The Vedic scriptures say that a person who understands the Law of karma is deprived of suffering. Such a person overcomes his fate through a righteous life and thus gets rid of suffering. In this article, we will explore the 12 laws of karma and how we can correct our fate and improve our lives by following these laws.
What Is Karma?
Let me start by clarifying what karma is.
Karma is a Sanskrit term that literally means “action” or “doing”. In the Buddhist tradition, karma refers to action driven by intention which leads to future consequences. Each action can be analyzed through the prism of the four elements of karma:
- the object of the action;
- the action itself;
- the attitude to the action that has already been completed (judgment).
And only by combining all these four elements of karma can you fully determine what kind of action is committed, what consequences it can lead to, and even assume how soon a person will receive the effect of his action (the cause).
It is important to note that karma is not a punishment or retribution, although it can be translated that way. Karma is the consequences that a person receives based on how he lived. There is no influence of providence here, so a person decides what will be best for him, and he himself can decide how to behave in order to influence fate as much as possible in this and subsequent incarnations.
The Four Elements of Karma
Now, let’s take a deeper look at the four elements of karma and what they mean.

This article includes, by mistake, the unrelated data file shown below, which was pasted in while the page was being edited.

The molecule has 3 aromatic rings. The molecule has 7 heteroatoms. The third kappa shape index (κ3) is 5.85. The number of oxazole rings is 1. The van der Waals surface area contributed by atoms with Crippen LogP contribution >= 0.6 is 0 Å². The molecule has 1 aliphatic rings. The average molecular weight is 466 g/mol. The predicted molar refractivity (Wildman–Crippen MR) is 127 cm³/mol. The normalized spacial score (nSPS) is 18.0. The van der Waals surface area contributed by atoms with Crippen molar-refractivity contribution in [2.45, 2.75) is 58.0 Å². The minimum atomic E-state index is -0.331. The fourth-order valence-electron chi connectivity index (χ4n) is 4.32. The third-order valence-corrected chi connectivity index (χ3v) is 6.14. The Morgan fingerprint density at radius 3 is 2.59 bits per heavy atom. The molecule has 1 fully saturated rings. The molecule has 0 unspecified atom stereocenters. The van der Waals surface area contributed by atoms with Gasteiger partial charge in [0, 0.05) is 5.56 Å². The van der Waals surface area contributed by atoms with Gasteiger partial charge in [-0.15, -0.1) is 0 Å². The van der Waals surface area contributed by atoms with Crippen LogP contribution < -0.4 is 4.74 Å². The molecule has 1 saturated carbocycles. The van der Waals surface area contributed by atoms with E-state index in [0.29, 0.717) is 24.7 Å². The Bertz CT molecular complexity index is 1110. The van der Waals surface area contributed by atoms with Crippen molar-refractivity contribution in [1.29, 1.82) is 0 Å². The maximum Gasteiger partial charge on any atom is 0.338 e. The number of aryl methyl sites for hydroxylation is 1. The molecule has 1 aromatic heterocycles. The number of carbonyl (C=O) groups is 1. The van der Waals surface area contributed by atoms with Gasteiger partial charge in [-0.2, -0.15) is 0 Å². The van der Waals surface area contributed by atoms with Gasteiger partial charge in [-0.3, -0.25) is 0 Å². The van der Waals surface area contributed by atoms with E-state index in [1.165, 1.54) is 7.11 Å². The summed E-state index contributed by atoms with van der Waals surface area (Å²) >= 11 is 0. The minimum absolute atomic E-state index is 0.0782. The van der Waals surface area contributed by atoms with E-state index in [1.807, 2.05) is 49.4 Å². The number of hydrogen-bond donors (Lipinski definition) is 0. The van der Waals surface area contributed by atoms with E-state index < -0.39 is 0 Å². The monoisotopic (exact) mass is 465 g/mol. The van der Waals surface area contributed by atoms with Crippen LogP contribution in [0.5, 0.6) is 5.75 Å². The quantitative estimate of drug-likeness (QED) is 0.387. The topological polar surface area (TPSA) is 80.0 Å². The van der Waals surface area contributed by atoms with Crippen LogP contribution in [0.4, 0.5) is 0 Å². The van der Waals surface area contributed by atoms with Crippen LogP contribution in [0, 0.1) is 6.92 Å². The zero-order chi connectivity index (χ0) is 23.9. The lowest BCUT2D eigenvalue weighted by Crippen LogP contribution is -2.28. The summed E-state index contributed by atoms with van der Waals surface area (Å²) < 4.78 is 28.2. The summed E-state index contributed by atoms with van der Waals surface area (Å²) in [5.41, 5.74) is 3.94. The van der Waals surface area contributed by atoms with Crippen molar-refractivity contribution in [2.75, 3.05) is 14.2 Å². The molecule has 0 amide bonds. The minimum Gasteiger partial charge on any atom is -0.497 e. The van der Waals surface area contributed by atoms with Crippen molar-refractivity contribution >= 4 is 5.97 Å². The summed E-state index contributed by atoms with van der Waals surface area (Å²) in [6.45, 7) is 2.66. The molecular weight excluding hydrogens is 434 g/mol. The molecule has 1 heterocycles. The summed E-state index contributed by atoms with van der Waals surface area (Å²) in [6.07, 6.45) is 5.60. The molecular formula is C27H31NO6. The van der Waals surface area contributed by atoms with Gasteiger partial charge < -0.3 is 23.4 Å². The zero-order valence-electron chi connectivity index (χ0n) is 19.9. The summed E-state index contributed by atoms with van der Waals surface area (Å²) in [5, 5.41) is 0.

#1: The Object of the Action
This is the first thing we evaluate when we try to analyze an action. There is an opinion that our interaction with people, and with living beings, in general, is due to karmic connections that we have with those people/beings.
According to Vedic knowledge, anyone we meet, anyone we can see, any living being that comes into our view, has some kind of karmic connection with us. In your life, you never meet or see people or other living creatures who wouldn’t have a karmic connection with you. Everyone we interact with in one way or another has a karmic connection with us from our past lives. It’s just that the intensity of these connections is different.
For example, a person with whom we just exchanged glances at the store has a weak karmic connection with us, and our parents are souls with whom a karmic connection has been formed over many lifetimes, therefore, it is very strong.
The second element of karma is motivation. Paradoxically, actions can often look the same, but it is the motivation that determines how a given action can be characterized.
For example, I’m sure you’ve heard about brutal methods Zen teachers have been using for helping their students on the spiritual journey. Zen teachers have been using hits, jabs, and shouts to cut off a moment of thought. For the same purpose, they could through away a student from the window. As you can see, the action itself may look cruel, however, the motivation behind the action is noble. The Masters were not hurting their students out of anger or frustration but rather from a sense of compassion. Their motivation was to help their students on their spiritual journey.